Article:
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Directed by K. Viswanath
Produced by Edida Nageswara Rao
Aakasam Sriramulu
Written by K. Viswanath
Jandhyala (dialogues )
Starring J.V. Somayajulu
Manju Bhargavi
Chandra Mohan
Music by KV Mahadevan
Cinematography Balu Mahendra
Edited by G. G. Krishna Rao
Distributed by Poornodaya Movie Creations
Release dates
4th February, 1980
Running time
137 min
Country India
Language Telugu

Sankarabharanam also spelled as Shankarabharanam (English: The Jewel of Shankara) is a 1980 Telugu, musical drama film, directed by K. Viswanath and produced by Poornodaya Movie Creations.[1] The soundtrack was composed by K. V. Mahadevan, and remained a chartbuster. The film is listed among CNN-IBN's list of hundred greatest Indian films of all time.[2]

The blockbuster film has received four National Film Awards including the National Film Award for Best Popular Film Providing Wholesome Entertainment, and five state Nandi Awards. [3] The film was premiered at the 8th International Film Festival of India,[4][5] the Tashkent Film Festival, and the Moscow International Film Festival held in May 1980.[6] The film has also won the Prize of the Public at the Besancon Film Festival of France in the year 1981.[7]


The film begins with an introduction by Viswanath, "Shishurvetti pashurvetti, vetti gaana rasam phanihi (Music is enjoyed equally well by babies, animals and even snakes). We hope you appreciate our effort in bringing you the 'Jeeva Dhara' (Lifestream) of Indian classical music."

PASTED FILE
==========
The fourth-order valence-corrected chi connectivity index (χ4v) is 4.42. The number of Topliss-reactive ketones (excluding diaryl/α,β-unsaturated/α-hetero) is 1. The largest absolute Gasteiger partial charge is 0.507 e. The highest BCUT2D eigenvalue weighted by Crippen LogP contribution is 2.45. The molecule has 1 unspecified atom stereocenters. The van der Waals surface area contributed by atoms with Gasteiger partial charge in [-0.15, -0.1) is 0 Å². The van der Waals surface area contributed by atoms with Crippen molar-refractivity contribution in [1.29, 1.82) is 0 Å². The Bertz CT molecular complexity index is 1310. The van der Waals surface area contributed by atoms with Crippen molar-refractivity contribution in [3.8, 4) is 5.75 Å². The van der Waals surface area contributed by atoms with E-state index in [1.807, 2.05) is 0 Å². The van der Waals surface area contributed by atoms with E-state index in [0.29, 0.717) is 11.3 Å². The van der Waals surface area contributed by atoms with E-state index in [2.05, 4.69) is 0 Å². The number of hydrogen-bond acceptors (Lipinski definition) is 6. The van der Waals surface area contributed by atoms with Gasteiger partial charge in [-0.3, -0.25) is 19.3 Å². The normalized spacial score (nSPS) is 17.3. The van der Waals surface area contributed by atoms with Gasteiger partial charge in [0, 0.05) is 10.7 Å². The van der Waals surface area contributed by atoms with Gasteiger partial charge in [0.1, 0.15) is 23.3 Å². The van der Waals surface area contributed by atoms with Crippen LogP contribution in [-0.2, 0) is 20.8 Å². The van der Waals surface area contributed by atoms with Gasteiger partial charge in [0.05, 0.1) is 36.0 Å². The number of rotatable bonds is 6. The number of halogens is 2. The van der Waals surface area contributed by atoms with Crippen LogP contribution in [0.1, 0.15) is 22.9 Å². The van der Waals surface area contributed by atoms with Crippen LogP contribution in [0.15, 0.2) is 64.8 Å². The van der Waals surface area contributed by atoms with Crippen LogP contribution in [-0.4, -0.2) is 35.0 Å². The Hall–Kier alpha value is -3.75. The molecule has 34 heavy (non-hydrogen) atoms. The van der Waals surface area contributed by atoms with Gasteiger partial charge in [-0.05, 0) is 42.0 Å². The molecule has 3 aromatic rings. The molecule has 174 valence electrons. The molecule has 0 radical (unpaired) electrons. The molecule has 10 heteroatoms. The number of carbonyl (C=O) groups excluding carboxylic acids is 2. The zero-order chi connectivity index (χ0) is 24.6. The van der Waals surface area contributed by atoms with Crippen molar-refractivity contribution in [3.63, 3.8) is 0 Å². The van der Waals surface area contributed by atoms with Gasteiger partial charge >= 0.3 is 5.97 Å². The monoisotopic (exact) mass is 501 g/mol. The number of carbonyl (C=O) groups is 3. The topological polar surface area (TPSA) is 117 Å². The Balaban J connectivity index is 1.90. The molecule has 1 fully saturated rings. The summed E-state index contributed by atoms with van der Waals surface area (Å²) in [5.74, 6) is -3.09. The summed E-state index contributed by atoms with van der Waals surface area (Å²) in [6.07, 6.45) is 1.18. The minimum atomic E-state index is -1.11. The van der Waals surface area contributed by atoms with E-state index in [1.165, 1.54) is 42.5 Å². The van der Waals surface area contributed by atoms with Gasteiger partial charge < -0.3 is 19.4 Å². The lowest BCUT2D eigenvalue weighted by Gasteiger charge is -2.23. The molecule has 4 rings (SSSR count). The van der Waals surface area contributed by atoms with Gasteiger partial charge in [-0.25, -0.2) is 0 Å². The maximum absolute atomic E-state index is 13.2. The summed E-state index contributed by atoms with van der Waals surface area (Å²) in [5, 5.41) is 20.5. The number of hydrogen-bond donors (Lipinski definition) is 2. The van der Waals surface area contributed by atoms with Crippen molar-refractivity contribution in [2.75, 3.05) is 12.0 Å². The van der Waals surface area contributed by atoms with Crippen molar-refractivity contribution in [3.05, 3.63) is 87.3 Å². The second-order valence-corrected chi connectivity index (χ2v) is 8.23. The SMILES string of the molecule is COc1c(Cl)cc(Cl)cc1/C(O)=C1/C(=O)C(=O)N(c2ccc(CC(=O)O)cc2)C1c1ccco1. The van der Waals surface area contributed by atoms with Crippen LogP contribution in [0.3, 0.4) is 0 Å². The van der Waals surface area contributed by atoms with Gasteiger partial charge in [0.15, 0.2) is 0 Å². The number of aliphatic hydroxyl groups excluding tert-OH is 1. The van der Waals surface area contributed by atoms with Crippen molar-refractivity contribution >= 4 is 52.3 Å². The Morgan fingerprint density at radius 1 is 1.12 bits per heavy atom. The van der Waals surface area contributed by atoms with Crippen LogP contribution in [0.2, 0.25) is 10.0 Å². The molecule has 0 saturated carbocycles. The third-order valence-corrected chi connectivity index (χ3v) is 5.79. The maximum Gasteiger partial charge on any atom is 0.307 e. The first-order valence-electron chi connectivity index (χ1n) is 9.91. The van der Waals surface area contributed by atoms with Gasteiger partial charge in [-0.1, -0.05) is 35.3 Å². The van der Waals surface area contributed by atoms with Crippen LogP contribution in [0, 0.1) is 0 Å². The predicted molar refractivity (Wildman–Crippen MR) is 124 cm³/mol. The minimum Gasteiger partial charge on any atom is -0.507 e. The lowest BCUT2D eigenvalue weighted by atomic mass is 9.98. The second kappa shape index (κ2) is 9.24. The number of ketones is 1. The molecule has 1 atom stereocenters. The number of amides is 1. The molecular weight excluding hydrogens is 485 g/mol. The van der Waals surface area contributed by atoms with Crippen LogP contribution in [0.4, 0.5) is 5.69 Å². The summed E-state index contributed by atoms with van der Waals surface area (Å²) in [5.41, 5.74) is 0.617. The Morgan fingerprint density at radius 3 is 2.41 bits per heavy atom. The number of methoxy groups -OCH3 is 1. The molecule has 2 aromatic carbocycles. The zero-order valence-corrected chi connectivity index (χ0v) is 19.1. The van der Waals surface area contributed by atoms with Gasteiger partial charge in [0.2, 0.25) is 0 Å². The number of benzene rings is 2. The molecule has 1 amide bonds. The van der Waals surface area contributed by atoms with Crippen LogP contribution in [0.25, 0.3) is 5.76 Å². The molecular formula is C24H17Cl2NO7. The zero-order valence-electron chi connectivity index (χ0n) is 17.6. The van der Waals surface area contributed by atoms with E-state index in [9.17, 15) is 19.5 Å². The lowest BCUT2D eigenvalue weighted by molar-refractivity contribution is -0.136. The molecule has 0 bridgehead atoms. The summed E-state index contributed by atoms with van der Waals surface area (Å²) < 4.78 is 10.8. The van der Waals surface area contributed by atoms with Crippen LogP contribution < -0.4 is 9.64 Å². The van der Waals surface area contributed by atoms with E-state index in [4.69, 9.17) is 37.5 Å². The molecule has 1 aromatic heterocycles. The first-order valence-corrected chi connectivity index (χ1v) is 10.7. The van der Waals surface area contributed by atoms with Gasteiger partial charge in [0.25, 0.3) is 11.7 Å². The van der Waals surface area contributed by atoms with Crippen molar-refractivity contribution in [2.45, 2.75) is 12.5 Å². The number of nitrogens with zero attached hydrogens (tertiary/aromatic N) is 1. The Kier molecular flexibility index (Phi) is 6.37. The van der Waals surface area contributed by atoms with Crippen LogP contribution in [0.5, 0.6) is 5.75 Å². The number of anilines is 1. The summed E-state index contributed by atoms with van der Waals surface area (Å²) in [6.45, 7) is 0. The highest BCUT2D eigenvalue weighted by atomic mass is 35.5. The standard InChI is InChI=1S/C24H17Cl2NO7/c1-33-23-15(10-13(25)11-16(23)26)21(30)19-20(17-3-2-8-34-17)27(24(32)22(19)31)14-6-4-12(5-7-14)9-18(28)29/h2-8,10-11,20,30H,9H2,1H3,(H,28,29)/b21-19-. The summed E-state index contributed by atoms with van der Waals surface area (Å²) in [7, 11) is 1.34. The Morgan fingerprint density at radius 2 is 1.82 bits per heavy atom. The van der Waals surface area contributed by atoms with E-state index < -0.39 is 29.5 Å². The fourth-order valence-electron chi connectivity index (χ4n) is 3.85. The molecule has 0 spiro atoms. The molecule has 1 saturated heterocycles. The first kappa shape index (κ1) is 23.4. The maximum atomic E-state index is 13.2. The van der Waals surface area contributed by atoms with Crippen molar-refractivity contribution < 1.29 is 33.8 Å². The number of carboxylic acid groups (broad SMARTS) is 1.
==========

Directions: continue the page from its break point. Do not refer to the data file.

"Sankarabharanam" Sankara Sastri is a very popular Carnatic singer. He is immersed in sangeeta rasaamruta (Nectar of Music) with his nirantara saadhana (uninterrupted practice). People come in huge numbers to listen to his voice and consider him a great man. He has mastered the raga Sankarabharanam and hence is eponymous with the same. Tulasi, (Manju Bhargavi) is a prostitute's daughter who has great interest in music and dance. She is also an admirer of Sastri and learns music from him when he used to teach his own daughter along the riverside. But her mother wants her to become a prostitute to earn money.

One day a rich client of her mother's rapes Tulasi. He insults Sastri saying that now that he is done with Tulasi, she could go and flirt with Sastri all she wanted. Enraged by the disgrace towards Sastri, her guru, she kills the client. Sastri tries to save her by consulting his lawyer brother (Allu Ramalingaiah), who wins the case in Tulasi's favour and her mother is sent to jail. Then Sastri brings her to his home where other people insult him, as Tulasi is a murderer and daughter of a prostitute, while Sastri is a devout Brahmin. Tulasi moves out of his house as she does not want him to be insulted because of her but hopes to show her gratitude towards him.

Ten years have passed, pop music is now popular in India and Sastri loses his classical music audience. He now lives in a small house with his grown up daughter. When Tulasi comes to know of Sastri's plight she tries to help him financially but gives the money through someone else. Tulasi inherits all of her mother's property and utilizes all of it to help him. She also asks her son to go to Sastri's home and learn classical music from him. After managing to get an entry to Sastri's home, he starts learning Carnatic music from the maestro.